Abstract and keywords
Abstract (English):
The paper considers sensing data on the state of the Black and Azov Seas, provided by the shared use center “IKI-Monitoring” and their application in the data assimilation problems. Observation data on the sea surface temperature are obtained from various satellites (Aqua, Terra, SNPP) and instruments (MODIS, VIIRS), measured at different moments and received irregularly and often cover only a part of the investigated water area due to weather conditions and the characteristics of measuring instruments. The paper describes the specifics of the data obtained, the difficulties that had to be faced in the data processing for their correct use in the problems of mathematical modeling of the sea dynamics. An analysis of observation data was carried out which showed the presence of errors in the data. An algorithm is proposed based on the determination of weight coefficients characterizing the proximity of observation data to known verified “reference” values. The weight coefficients are constructed taking into account the received fields of observation data and an additional set of average daily data from the European Copernicus Marine Service. The calculated matrix of weight coefficients is used in the algorithm of variational assimilation of observation data for the numerical model of thermodynamics of the Black and Azov Seas. The results of numerical experiments on variational assimilation of observational data using the constructed weight coefficients are presented. The results of assimilation are compared with near-real time in situ quality control observations. KEYWORDS: Data analysis; observation data; data errors; variational assimilation; sea surface temperature; optimality system.

Data analysis; observation data; data errors; variational assimilation; sea surface temperature; optimality system.
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Mathematical models in geophysics are used both for modeling natural processes and for analyzing the state of the studied environment. The relevance of environmental monitoring tasks is also due to the identified process of global warming, attracting the interest of the international community and researchers from around the world to monitoring the state of the Earth. For example, the Ocean State Report [von Schuckmann et al., 2021] highlights the trend of global ocean warming. Ocean heat content is an important quantitative variable in the Earth’s climate system, and provides a unique measure of the current status and prospects of global warming.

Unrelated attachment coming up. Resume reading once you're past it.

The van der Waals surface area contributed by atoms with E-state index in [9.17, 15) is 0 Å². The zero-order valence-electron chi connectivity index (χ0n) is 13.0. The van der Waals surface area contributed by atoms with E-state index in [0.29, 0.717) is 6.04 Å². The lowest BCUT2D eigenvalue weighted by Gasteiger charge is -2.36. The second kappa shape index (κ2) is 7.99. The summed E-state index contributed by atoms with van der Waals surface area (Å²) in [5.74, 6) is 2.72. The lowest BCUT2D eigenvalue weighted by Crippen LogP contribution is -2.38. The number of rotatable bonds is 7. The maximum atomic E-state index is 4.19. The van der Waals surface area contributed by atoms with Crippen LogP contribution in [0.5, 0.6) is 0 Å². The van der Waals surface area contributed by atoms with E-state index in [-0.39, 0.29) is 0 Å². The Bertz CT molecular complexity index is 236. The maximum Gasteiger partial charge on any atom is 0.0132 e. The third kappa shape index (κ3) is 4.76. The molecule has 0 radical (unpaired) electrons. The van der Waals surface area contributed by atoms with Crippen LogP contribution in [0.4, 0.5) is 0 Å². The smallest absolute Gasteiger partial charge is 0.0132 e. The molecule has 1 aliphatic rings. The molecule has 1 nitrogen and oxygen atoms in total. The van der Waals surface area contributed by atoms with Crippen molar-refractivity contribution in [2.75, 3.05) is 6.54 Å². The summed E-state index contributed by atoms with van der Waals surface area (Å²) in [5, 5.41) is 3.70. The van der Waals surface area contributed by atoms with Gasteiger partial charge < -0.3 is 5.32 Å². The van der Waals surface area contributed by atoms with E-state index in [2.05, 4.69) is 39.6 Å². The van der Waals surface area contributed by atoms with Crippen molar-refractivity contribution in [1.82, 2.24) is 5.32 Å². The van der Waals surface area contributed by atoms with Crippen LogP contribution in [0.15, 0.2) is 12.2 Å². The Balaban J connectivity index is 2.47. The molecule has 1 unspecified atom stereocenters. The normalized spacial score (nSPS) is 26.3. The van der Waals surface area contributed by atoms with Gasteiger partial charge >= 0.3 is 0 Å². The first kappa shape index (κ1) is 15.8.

In order to more accurately reproduce actual physical processes, the models are corrected or verified with observation data. There are many systems that provide a large amount of observation data on the state of the environment, but in practical implementation there are still areas not covered with observation data or are known with some error [Zakharova, 2016]. Therefore, in problems of mathematical modeling this leads to formulation and solving the problems with incomplete information. And at the same time the question arises of how to correctly use data from various sources. The problems of data processing and mathematical modeling of the environment state are combined in the problems of data assimilation in numerical models. There are different methods for combining mathematical models, observation data and a priori information. In the paper a variational data assimilation is used to solve these problems, based on the theory of optimal control and the theory of adjoint equations. Other methods of data assimilation can be used, such as Kalman ensemble filtering, but in any case, research shows [Stepanov et al., 2021] that degree of improving model fields in the process of data assimilation is highly dependent on the structure of data at the input of the assimilation procedure.

In this paper the analysis of observation data from various sources (instantaneous data from satellites, average daily data from the Copernicus Marine Service, station data) are carried out. Based on the analysis of the data, matrices of weight coefficients are constructed, taking into account the reliability and accuracy of the incoming information. These matrices are used in the algorithm for variational data assimilation on sea surface temperature (SST), which is included in the INMOM 3D hydrothermodynamics model developed at the Marchuk Institute of Numerical Mathematics of the Russian Academy of Sciences (INM RAS) [Zalesny et al., 2012]. To illustrate how the model works with the algorithm of variational data assimilation, the results of numerical calculations for the water area of the Black and Azov Seas are presented.

Data analysis

The data from «IKI-Monitoring» shared use center developed at Space Research Institute of the Russian Academy of Sciences [Proshin et al., 2020] are used in the research. The study is carried out on sea surface temperature of the Black and Azov Seas data from various satellites: Aqua with the Moderate Resolution Imaging Spectroradiometer (MODIS), Terra (MODIS), SNPP with the Visible and Infrared Imager/Radiometer Suite (VIIRS) instrument. A detailed description of the data obtained can be found on the NASA website www.oce Images from different satellites are received at different moments; on average, 6–8 surface temperature fields are received per day, partially or completely covering the water area, depending on the season and cloud cover.